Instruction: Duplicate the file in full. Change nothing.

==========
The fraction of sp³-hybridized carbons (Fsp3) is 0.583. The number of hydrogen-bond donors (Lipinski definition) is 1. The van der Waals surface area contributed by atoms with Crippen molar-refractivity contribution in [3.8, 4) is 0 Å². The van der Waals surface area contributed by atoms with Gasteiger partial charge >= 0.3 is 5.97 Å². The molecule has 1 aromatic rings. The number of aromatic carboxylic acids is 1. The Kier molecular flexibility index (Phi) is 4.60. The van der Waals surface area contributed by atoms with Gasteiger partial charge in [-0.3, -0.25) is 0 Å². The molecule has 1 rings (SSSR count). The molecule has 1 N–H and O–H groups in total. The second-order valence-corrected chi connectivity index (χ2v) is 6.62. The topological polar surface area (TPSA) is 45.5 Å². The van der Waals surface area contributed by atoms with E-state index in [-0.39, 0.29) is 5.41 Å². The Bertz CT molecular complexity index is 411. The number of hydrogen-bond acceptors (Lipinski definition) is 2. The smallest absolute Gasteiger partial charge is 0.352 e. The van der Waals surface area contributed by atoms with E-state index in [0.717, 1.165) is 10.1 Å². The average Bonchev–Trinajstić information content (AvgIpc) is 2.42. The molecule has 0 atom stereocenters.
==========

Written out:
The fraction of sp³-hybridized carbons (Fsp3) is 0.583. The number of hydrogen-bond donors (Lipinski definition) is 1. The van der Waals surface area contributed by atoms with Crippen molar-refractivity contribution in [3.8, 4) is 0 Å². The van der Waals surface area contributed by atoms with Gasteiger partial charge >= 0.3 is 5.97 Å². The molecule has 1 aromatic rings. The number of aromatic carboxylic acids is 1. The Kier molecular flexibility index (Phi) is 4.60. The van der Waals surface area contributed by atoms with Gasteiger partial charge in [-0.3, -0.25) is 0 Å². The molecule has 1 rings (SSSR count). The molecule has 1 N–H and O–H groups in total. The second-order valence-corrected chi connectivity index (χ2v) is 6.62. The topological polar surface area (TPSA) is 45.5 Å². The van der Waals surface area contributed by atoms with E-state index in [-0.39, 0.29) is 5.41 Å². The Bertz CT molecular complexity index is 411. The number of hydrogen-bond acceptors (Lipinski definition) is 2. The smallest absolute Gasteiger partial charge is 0.352 e. The van der Waals surface area contributed by atoms with E-state index in [0.717, 1.165) is 10.1 Å². The average Bonchev–Trinajstić information content (AvgIpc) is 2.42. The molecule has 0 atom stereocenters.